Family and strangers alike will tell you to shave down your double coated dog each and every summer but should you?
Last summer, I went walking with my neighbour and her Alaskan Malamute. Craving some attention? Then I would recommend walking a 95 lb Malamute through downtown Toronto! Apart from being told that Harper is the “biggest husky”
dozens of people had ever seen and being the subject of 50 Instagram photos (#AlaskanMalamute – she made sure they got it right with the hashtag), I was surprised by how many strangers told her that she needed to “shave him down for the summer.”
Alaskan Malamutes have a double coat, which means the coat consists of two layers. Closest to the skin is a dense undercoat of short hairs, typically with a woolly texture, followed by a top coat of longer hairs called guard hairs. If you own a double coated breed like an Australian Shepherd, Chow Chow or Pomeranian – you have probably been asked already when you are going to give them their summer buzz cut. While your dog’s breeder has probably told you countless times not to – you may wonder why it’s best not to shave a double coated dog. There are actually many good reasons not to and the following are some of the most important.
Unless medically necessary, it is not recommended to shave a dog with a double coat because it can expose their skin to harmful UV rays which can cause serious burns. It can also cause a dog to overheat when they are exposed to the hot sun. That’s right – shaving a double coated dog won’t help cool them off.
Without their guard hairs (the top layer) there to deflect the sun, its rays have direct access to their skin. It’s like if you were to sit out in the sun without any protection on your skin, your body temperature would rise and you would also get sunburned. The same goes for dogs but they get hotter even faster than humans.
One reason why dogs heat up quicker than we do has to do with skin. Both humans and dogs each have 3 layers of skin but the epidermis (the outer layer of the skin) is different. The epidermis layer of skin is divided up into layers of dead cells and these cells are what protect us. The outermost layer of the human epidermis has more layers than the canine epidermis. This means that the heat will penetrate through a dog’s skin and into their bodies faster than it does with humans. This is why dogs need their coat year round to protect and insulate them. Not to mention that dogs don’t sweat like humans do but rather regulate their body temperature by panting and through sweat glands on the pads of their paws and on their noses.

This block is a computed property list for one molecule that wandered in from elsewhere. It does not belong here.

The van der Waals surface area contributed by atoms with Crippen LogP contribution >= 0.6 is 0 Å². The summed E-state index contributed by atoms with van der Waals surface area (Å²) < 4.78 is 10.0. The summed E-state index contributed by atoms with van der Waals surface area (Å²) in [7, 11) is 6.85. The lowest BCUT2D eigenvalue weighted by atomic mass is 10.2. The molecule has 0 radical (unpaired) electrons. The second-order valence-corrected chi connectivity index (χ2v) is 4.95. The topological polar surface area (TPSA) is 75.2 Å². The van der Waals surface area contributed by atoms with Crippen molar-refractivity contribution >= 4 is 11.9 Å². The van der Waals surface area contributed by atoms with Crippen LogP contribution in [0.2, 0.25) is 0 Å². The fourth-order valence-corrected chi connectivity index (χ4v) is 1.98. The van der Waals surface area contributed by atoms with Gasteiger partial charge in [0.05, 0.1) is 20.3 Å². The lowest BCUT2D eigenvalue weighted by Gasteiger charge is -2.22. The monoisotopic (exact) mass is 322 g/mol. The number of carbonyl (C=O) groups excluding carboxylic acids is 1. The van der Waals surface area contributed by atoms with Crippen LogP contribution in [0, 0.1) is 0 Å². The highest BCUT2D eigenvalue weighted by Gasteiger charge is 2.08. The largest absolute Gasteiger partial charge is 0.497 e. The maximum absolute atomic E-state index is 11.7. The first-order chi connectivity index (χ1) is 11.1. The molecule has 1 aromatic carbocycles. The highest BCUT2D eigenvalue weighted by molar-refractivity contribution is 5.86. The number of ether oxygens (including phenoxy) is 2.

Evolution created the double coat on certain breeds to help them better deal with the climate surrounding them and the job they were bred to do. Fur on a regularly brushed double coated dog acts as a thermal regulator that both slows down the process of heat absorption in hot weather and insulates the body, protecting it from cold weather.
If you own a double coated dog, you probably noticed that your home seemed more like a dog hair snow globe than a house just a few weeks ago. That’s because spring shedding is nature’s way of making the double coat more suitable for the upcoming hot weather. Spring shedding gets rid of unwanted undercoat and leaves the guard hairs.
The job of the guard hairs in the summer is to protect your dog from sunburn and insulate against the heat. Once the undercoat has been shed, air can circulate through the guard hairs, cooling the skin
. You can use a thermometer or even just your hand to test this out. On a bright, hot, sunny day- your unshaved double coated dog’s back will feel much warmer to the touch than the skin on his belly will. You can even part the guard hairs and feel how much cooler the skin is!
You now know why we shouldn’t shave our double coated dogs, but what happens if you do?
Your dog’s breeder will be the first to tell you that if you shave your double coated dog, you will soon notice new hair starting to grow quickly. Unfortunately, what happens is that the undercoat grows first-the insulating “fluff” that stays next to the skin and keeps your dog warm. The guard hairs grow in slower. This combination of soft undercoat growing with the guard hairs will also make your dog hot in summer, because as you now know, the undercoat stops the air from getting to his skin and prevents the natural cooling process.
The texture of the undercoat also absorbs the sun’s rays and lead to overheating.
Once the guard hairs start to come through, you’ll notice that the texture of the new double coat coming in doesn’t feel the same as it did before. It may feel sticky and Velcro-like, which means every burr and twig in the yard will be coming in with your dog. Many who have shaved their double coated dogs down report that the coat never looked or acted the same. The new guard hairs became coarse and made grooming their dog much more difficult as the coat would tangle and mat more easily. In Conformation dog shows, shaving down a double coated dog usually means the end of the dog’s show career.
So next time someone asks you why you don’t shave your dog to cool them down, you can feel confident in your decision and help educate others when you politely tell them, “My dog’s double coat helps regulate her temperature year round. After she sheds in the spring, the air can move under the guard hairs to cool her body and the guard hairs protect her from sunburn. If I shave her down, the hot insulation fur will grow back and she won’t have any guard hairs to protect her from sunburn, so she can overheat and burn her skin! It surprises a lot of people, but this is actually the best thing for my dog.”
Then let them take a picture of your gorgeous pup for their Instagram and continue on with your walk.